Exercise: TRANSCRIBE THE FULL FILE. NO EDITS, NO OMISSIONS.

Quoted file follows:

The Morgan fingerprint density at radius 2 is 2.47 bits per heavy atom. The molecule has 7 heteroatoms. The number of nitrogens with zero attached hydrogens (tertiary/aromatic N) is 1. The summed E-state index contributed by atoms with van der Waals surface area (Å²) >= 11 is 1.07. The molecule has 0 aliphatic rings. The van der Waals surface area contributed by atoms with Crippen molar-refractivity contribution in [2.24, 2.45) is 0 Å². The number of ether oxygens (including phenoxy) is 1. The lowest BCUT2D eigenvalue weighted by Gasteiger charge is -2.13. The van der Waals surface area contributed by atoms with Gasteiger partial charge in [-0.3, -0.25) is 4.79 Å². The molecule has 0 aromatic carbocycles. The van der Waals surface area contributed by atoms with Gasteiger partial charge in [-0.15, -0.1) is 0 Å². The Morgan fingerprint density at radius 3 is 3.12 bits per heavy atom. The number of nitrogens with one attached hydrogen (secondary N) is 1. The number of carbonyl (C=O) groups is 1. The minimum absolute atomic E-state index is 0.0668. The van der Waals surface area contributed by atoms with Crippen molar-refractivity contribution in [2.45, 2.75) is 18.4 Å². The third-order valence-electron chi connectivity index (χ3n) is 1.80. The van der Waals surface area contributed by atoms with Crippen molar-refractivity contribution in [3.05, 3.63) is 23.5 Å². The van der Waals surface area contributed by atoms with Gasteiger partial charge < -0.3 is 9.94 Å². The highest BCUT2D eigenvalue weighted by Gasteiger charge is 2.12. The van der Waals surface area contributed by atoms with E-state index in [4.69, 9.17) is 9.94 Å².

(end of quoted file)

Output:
The Morgan fingerprint density at radius 2 is 2.47 bits per heavy atom. The molecule has 7 heteroatoms. The number of nitrogens with zero attached hydrogens (tertiary/aromatic N) is 1. The summed E-state index contributed by atoms with van der Waals surface area (Å²) >= 11 is 1.07. The molecule has 0 aliphatic rings. The van der Waals surface area contributed by atoms with Crippen molar-refractivity contribution in [2.24, 2.45) is 0 Å². The number of ether oxygens (including phenoxy) is 1. The lowest BCUT2D eigenvalue weighted by Gasteiger charge is -2.13. The van der Waals surface area contributed by atoms with Gasteiger partial charge in [-0.3, -0.25) is 4.79 Å². The molecule has 0 aromatic carbocycles. The van der Waals surface area contributed by atoms with Gasteiger partial charge in [-0.15, -0.1) is 0 Å². The Morgan fingerprint density at radius 3 is 3.12 bits per heavy atom. The number of nitrogens with one attached hydrogen (secondary N) is 1. The number of carbonyl (C=O) groups is 1. The minimum absolute atomic E-state index is 0.0668. The van der Waals surface area contributed by atoms with Crippen molar-refractivity contribution in [2.45, 2.75) is 18.4 Å². The third-order valence-electron chi connectivity index (χ3n) is 1.80. The van der Waals surface area contributed by atoms with Crippen molar-refractivity contribution in [3.05, 3.63) is 23.5 Å². The van der Waals surface area contributed by atoms with Gasteiger partial charge < -0.3 is 9.94 Å². The highest BCUT2D eigenvalue weighted by Gasteiger charge is 2.12. The van der Waals surface area contributed by atoms with E-state index in [4.69, 9.17) is 9.94 Å².